Global Economy

Punjab farmers sold more paddy at higher MSP than last year: Javadekar on opposition to new farm laws

NEW DELHI: Punjab’s farmers sold more paddy in the market this year and at a higher minimum support price (MSP) than last year, Union Minister Prakash Javadekar said on Monday and urged the farmers not to “misunderstand” the newly enacted farm laws. Thousands of farmers have been protesting in the national capital against the Centre’s new farm laws for five days and have threatened to block all entry points to the national capital.

Posting on his Twitter handle, Javadekar, the Minister of Environment as well as Information and Broadcasting, said, “Do not misunderstand the agricultural law. Punjab farmers sold more paddy at higher MSP in the market this year compared to last year. MSP is alive and market is also alive and government procurement is also happening.”

The three agri bills were passed during the monsoon session of Parliament.

The Farmers’ Produce Trade and Commerce (Promotion and Facilitation) Act, 2020 seeks to give freedom to farmers to sell their produce outside of the notified Agricultural Produce Market Committee (APMC) market yards.

The Farmers (Empowerment and Protection) Agreement of Price Assurance and Farm Services Act, 2020 gives farmers the right to enter into a contract with agribusiness firms, processors, wholesalers, exporters, or large retailers for the sale of future farming produce at a pre-agreed price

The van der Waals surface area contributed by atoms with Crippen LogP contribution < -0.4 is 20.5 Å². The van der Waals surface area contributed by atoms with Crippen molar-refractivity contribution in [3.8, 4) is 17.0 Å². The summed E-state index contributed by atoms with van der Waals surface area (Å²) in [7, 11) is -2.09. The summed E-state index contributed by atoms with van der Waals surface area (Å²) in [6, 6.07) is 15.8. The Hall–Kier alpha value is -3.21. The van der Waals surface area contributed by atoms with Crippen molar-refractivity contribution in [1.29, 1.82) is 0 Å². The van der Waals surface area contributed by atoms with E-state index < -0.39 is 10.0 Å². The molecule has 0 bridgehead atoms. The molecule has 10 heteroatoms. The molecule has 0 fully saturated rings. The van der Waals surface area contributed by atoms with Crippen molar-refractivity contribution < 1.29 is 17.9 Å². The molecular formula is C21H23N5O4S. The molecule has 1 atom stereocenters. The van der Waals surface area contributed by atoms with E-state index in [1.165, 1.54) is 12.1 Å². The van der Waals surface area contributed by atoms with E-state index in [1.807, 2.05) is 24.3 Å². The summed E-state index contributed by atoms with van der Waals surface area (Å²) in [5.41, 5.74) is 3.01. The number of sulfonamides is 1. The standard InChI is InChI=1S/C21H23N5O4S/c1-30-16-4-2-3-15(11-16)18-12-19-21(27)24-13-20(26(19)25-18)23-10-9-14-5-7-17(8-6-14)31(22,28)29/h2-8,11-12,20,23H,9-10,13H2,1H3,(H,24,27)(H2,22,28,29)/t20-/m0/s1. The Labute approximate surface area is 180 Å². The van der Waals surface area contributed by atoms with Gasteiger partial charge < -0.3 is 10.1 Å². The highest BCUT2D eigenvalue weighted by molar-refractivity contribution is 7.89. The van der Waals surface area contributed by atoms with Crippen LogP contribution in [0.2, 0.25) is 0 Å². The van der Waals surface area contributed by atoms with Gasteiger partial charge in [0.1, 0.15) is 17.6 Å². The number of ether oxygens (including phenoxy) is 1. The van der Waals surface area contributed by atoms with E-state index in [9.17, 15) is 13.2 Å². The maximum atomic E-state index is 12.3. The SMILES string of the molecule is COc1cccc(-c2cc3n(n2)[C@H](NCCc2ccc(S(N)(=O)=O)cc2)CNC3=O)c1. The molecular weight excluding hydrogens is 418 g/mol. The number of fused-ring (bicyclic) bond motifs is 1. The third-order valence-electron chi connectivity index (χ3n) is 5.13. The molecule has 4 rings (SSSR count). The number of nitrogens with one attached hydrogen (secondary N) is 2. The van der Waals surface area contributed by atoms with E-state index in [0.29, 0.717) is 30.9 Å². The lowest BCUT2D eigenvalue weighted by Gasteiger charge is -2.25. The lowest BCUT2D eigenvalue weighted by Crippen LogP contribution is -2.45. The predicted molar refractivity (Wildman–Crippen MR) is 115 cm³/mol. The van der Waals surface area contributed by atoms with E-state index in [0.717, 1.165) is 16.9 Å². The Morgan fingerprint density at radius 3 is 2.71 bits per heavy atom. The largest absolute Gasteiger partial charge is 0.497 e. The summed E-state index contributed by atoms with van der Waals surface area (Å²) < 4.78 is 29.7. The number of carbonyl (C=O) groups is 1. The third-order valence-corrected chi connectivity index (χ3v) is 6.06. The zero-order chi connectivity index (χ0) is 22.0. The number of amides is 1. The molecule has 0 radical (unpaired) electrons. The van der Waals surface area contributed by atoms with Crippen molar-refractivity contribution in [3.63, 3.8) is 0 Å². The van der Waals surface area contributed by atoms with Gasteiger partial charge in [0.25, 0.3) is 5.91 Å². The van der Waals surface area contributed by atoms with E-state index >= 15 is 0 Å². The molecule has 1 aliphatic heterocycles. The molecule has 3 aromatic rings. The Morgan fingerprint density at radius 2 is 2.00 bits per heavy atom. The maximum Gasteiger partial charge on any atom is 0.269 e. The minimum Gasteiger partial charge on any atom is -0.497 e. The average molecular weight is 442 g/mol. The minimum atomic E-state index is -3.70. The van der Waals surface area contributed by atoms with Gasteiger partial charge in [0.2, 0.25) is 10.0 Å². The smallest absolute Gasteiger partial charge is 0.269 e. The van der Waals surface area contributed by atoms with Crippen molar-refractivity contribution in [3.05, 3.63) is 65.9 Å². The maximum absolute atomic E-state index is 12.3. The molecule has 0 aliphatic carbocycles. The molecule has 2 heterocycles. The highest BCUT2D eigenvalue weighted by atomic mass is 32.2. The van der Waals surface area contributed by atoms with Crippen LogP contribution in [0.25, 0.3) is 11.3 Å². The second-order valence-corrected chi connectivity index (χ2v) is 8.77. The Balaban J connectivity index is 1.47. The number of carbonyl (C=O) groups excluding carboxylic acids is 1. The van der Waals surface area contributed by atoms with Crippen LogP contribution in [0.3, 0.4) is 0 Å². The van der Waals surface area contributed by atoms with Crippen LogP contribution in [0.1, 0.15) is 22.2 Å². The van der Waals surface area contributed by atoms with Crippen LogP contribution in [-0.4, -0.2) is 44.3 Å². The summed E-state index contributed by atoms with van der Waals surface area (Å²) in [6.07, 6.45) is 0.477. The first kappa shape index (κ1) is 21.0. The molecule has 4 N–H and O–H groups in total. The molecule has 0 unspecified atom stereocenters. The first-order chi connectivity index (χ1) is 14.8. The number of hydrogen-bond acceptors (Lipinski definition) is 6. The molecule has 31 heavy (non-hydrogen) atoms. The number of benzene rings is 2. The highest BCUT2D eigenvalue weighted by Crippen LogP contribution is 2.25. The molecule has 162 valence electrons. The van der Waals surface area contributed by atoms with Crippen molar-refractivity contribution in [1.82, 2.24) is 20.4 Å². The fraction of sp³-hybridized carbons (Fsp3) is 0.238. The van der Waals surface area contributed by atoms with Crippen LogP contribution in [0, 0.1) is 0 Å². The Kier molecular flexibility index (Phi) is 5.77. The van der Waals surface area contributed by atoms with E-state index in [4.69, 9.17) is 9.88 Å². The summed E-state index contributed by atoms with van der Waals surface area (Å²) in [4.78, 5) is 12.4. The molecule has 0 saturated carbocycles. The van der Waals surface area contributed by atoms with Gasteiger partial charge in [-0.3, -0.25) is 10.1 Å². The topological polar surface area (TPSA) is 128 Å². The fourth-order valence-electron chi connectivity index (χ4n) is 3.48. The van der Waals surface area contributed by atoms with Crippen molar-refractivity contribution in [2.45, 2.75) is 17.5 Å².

The Essential Commodities (Amendment) Act, 2020, is meant to remove commodities like cereals, pulses, oilseeds, onion, and potato from the list of essential commodities and do away with the imposition of stock holding limits

Union Home Minister Amit Shah had appealed to the farmers to shift to the Burari ground and had said the Centre was ready to hold discussions with them as soon as they move to the designated place.

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Rejecting the Centre’s offer, the farmers said they will not accept any conditional dialogue.

Farmers protesting against the Centre’s three farm laws have expressed apprehension that the laws would pave the way for the dismantling of the minimum support price system, leaving them at the “mercy” of big corporates.


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